World Book Day – 2 Books from different worlds

Hi Again,

How are you doing?

Today it is World Book Day here in the UK. The day campaigns for parents to read with children at least 10 minutes a day, the idea is not to make it too taxing and time consuming but parents can still encourage reading and have fun with their kids. So they recommend books, authors, organise events and encourage dressing up as a character from a book.

I think allowing some time to read every day is a good idea, even though you don’t have kids to read to. I am really feeling this because ironically during this lockdown I do feel that reading a whole book can sometimes be a chore. I started to read books that are a collection of short stories or poems, during my lunchtime, so each read can take from 10 to 20 minutes depending on their length.

Here are two books that I recently read and can recommend for you to read. As it is World book day and Women’s History Month, I am recommending books written by women from 2 different parts of the world. These books are great, they give you snippets of how people live but also some history and a bit of folklore in Japan and Haiti.

Ayiti by Roxanne Gay

If you have not read it, read it. If you read it when it first came out, read it again. It is filled with so many good stories and the writing is almost poetry.

Few favourite lines:

The ugly details are trapped between the fragments of our family history. We are secrets ourselves

I understood Haiti was not the only place in the world run through with pain.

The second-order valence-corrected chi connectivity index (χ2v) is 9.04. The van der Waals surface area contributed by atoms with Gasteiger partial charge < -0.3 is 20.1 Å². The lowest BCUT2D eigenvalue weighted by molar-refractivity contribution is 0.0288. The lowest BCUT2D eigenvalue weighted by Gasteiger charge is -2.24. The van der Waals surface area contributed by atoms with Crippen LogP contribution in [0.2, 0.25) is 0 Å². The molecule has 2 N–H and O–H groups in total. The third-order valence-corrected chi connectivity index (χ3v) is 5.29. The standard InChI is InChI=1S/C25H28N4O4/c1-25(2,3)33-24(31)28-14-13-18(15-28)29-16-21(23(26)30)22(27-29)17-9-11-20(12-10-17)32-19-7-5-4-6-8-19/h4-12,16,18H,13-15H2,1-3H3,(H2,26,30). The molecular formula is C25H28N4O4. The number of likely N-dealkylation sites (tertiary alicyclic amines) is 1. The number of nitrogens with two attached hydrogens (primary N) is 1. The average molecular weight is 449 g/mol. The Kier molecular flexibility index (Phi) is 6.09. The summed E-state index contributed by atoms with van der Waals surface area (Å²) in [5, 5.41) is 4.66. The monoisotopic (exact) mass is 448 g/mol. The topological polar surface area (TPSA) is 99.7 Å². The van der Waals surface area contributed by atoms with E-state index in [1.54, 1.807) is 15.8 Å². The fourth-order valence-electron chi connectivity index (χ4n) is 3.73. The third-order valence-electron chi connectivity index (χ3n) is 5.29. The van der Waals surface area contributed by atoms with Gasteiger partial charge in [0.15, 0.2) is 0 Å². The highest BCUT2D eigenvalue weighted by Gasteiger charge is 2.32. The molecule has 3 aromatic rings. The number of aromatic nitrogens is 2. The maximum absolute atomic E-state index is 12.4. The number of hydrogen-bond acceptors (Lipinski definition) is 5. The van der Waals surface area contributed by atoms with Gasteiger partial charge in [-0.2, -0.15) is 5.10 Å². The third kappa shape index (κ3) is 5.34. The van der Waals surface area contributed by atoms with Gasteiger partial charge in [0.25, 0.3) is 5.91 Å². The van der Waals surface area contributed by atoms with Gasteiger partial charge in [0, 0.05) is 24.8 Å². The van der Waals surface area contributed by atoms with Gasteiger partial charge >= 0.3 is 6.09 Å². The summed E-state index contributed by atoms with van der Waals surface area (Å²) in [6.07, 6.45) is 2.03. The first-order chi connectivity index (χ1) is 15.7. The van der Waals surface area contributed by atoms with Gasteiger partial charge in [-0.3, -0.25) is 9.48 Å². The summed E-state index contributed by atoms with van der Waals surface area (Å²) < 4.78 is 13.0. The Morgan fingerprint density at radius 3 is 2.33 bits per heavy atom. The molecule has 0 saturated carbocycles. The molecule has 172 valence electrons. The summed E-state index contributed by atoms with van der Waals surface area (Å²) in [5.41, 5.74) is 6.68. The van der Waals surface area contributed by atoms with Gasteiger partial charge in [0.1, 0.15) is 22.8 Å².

The book made me want to read more about Haiti. I learned that Haiti was the world’s first black-led republic and the first independent Caribbean state when it threw off French colonial control and slavery in the early 19th century. To be honest I know nothing of Haiti, all I know before this book is that is in the Caribbean.

Image of Roxanne is from the Guardian

Where the Wild Ladies Are – Matsuda Aoko

I read this book for an online book club Komorebi. I find it witty, fun, and scary in some parts. People at the book club read some of the story without realising that they are ghost stories, they are not all ghost stories by the way. It is certainly a fresh look or even a flip of the common views of women in Japan both the living and the dead to something different. I think you have just got to read it to understand what I mean. 🙂 This book won English Pen Award.

Some favourite part:

Narrator starts with

So what’s your superpower?

and ends with

As it happens I am pretty content with my allotted superpowers

Have you read these books? If you have what did you think of it? Have you got recommendations on other similar books, a compilation of short stories, from different countries ? Let me know.

Thanks

Jane

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